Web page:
DURABLE WHITE INORGANIC FINISH FOR ALUMINIUM ARTICLES

There is disclosed a method of forming a high luminosity inorganic coating on an aluminium or aluminium alloy article, wherein the article is immersed in an electrolyte and subjected to a plasma anodising process, wherein the coating has a luminosity L*≥80.0% and comprises at least 50 wt % gamma alumina. Also disclosed are inorganic coatings formed by the method, and aluminium or aluminium alloys coated by the method.

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Description

The present disclosure relates to a plasma anodising or plasma electrolytic oxidation (PEO) process for forming an alumina coating on aluminium articles, the coating having high luminosity and comprising a majority of gamma phase alumina. The disclosure also relates to coatings formed by such a process, and to articles provided with such coatings.

BACKGROUND

The plasma anodising process is a development of more conventional anodising technology, where different electrolytes are used and higher potentials and current densities (typically 10 to 200 mAcm−2 as compared to 1-2 mA·cm−2 for more conventional anodising) are applied in order to achieve microscopic plasma discharges which modify the growing oxide film. It is sometimes also referred to as micro arc oxidation, spark anodizing, discharge anodizing, plasma electrolytic oxidation and other combinations of these terms. The technology has been developed for the surface protection of a wide range of metals, known as “valve” metals. These are metals which exhibit electrical rectifying behaviour in the electrolytic cell: under a given applied current, they will sustain a higher potential when anodically charged than when cathodically charged. Such metals include, for example, aluminium, magnesium, titanium, zirconium, hafnium, chromium, cobalt, molybdenum, vanadium and tantalum, and alloys of these metals.

Various existing processes for spark anodising are disclosed in U.S. Pat. No. 3,293,158 (Anodic spark reaction processes and articles—McNeill et al.), U.S. Pat. No. 5,792,335 (Anodization of magnesium and magnesium based alloys—Barton et al.), U.S. Pat. No. 6,365,028 (Method for producing hard protection coatings on articles made of aluminum alloys—Shatrov) and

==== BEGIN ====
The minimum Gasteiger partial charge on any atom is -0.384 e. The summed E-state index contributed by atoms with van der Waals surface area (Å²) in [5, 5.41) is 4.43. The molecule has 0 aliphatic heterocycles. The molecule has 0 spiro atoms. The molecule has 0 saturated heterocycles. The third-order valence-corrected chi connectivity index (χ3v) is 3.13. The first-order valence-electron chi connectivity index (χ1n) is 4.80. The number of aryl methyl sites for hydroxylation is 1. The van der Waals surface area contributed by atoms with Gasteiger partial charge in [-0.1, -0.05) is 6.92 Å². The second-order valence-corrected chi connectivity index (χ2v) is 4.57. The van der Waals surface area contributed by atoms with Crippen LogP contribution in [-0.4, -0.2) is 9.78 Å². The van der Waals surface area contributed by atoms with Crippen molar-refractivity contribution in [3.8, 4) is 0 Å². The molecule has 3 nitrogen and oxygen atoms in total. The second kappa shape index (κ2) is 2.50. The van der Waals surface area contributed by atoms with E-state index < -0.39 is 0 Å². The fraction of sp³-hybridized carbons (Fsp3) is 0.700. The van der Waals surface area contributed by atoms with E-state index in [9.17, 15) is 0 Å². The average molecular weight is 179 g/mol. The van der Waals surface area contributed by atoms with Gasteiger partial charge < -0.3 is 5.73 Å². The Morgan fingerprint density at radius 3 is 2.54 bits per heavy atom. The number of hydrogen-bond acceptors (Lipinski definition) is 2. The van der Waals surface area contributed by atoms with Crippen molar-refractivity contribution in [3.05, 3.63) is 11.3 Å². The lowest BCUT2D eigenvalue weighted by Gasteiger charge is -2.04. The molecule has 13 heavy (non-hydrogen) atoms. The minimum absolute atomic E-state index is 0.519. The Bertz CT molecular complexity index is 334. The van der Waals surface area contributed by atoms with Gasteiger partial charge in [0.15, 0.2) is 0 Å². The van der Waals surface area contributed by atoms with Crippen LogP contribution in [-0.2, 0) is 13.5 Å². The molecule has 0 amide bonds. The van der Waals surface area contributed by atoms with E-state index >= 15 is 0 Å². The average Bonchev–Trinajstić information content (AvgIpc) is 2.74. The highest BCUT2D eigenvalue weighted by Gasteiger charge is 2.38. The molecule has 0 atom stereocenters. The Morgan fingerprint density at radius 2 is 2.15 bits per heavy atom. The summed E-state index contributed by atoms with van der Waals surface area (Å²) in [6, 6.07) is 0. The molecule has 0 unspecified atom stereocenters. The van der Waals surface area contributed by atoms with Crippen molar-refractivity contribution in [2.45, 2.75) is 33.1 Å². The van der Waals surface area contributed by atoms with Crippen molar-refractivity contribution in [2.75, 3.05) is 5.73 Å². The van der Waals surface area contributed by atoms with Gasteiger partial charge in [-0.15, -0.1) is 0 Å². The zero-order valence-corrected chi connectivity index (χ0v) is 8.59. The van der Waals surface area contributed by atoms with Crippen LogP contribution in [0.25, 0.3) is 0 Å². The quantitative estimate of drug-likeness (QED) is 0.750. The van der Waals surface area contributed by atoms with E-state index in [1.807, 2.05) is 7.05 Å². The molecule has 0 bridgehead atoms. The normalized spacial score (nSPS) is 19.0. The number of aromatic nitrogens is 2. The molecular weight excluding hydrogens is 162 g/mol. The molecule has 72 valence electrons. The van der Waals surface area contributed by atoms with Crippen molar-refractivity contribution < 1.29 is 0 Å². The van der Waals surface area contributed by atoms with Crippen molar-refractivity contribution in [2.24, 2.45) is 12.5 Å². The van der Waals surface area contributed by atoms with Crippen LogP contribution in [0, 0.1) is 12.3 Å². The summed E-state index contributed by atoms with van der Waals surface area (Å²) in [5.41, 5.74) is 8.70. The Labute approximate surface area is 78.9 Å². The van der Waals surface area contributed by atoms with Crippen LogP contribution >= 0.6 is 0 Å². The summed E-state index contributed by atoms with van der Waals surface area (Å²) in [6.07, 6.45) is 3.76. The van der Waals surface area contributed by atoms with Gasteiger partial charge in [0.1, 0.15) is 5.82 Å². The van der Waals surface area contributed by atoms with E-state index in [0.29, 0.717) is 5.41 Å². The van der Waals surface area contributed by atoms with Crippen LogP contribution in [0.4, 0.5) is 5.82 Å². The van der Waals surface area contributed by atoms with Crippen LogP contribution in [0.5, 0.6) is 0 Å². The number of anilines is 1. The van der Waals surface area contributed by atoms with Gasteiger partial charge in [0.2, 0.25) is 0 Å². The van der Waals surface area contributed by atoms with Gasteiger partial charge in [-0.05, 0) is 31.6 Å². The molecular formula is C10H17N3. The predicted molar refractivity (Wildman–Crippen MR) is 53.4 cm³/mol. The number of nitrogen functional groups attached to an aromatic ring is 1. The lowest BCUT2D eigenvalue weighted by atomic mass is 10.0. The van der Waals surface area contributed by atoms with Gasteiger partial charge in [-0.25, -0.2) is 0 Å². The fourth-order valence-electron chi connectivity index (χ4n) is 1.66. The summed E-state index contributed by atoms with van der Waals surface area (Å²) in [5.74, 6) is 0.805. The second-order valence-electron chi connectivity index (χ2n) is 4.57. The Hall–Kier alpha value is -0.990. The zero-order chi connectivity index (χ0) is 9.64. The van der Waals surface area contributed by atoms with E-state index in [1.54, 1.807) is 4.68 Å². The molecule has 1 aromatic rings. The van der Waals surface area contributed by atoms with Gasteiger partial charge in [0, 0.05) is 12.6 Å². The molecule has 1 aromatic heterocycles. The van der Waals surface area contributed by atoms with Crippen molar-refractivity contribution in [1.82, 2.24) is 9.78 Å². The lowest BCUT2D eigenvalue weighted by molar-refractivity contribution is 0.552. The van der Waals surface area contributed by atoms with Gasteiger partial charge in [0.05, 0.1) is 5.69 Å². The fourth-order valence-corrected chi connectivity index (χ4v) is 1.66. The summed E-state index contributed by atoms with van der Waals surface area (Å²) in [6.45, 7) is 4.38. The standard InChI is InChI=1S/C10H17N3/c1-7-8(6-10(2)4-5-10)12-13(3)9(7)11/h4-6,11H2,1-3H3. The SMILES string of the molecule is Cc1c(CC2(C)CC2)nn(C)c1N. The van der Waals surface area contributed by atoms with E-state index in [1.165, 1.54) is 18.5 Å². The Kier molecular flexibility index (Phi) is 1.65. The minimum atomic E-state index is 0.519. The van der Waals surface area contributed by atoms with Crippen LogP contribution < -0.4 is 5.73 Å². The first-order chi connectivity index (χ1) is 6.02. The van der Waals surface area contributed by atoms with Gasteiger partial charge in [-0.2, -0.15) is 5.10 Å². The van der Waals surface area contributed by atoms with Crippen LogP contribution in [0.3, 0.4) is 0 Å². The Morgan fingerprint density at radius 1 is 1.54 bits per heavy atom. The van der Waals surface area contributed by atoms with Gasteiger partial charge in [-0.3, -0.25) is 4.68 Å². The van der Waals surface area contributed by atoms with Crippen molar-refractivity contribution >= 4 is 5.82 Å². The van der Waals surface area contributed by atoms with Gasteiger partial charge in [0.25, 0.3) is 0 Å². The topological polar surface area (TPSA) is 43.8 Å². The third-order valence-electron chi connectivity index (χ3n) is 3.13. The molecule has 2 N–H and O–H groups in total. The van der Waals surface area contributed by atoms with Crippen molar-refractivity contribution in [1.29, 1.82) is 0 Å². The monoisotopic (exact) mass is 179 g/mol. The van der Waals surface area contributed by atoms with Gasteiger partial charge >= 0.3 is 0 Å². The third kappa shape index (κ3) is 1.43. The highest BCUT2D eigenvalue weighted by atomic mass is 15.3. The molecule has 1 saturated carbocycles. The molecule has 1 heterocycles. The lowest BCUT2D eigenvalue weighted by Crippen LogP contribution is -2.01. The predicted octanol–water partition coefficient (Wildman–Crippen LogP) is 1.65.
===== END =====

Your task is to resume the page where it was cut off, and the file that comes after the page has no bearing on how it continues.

U.S. Pat. No. 6,896,785 (Process and device for forming ceramic coatings on metals and alloys, and coatings produced by this process—Shatrov et al.).

There are many patented and commercial variants of this process, the main distinguishing features of each variant being the applied electrical regime and electrolyte. Electrical regimes include direct current, pulsed direct current and a wide range of pulsed or alternating current regimes. Electrolyte systems are also very varied but the most commercially successful systems are aqueous, alkaline solutions. Several viable processes are described in the “Prior Art” section of U.S. Pat. No. 6,365,028. For example, U.S. Pat. No. 5,616,229 specifies a modified sine wave form at industrial (50-60 Hz) frequency from a source of at least 700V, and electrolytes consisting of KOH (at 0.5 g/dm3) with up to 11 g/dm3 of sodium tetrasilicate. This is one of the simpler electrolyte systems and is not particularly stable. U.S. Pat. No. 6,365,028 employs a more stable electrolyte consisting of an aqueous solution of an alkaline metal hydroxide at 1-5 g/dm3, an alkali metal silicate at 2-15 g/dm3, an alkaline metal pyrophosphate at 2-20 g/dm3 and peroxide compounds at 2-7 g/dm3.

The benefits of plasma anodising include both mechanical protection and corrosion protection. The mechanical protection is due to the formation of a hard, well-adhered layer of ceramic. The oxide layers tend to be significantly harder than more conventional hard anodised layers because the plasma discharge processes convert amorphous oxides into harder crystalline forms such as the alpha phase of alumina.

However, such crystallization is a purification process that tends to drive impurities into grain boundaries in the form of other oxides and compounds. In particular, transition metals added deliberately to the substrate alloy to influence its physical properties tend to form coloured oxides that prevent a white colour being achieved, except for very thin layers, as disclosed in DE4037393 or U.S. Pat. No. 4,869,789 for example. As the layer thickness grows, heat dissipation from the coating becomes slower and alpha crystallites in the molten layer have time to form before the layer solidifies. Thus, at higher thickness, typically >10 μm, these finishes have a tendency to discolour. At 10 μm or below, the layers typically display little durability or load-bearing capacity.

U.S. Pat. No. 4,869,789 describes a number of methods to achieve coloured coatings on light alloys including aluminium. Examples of white or ivory finishes are disclosed in this patent but the maximum thickness described is 10 μm.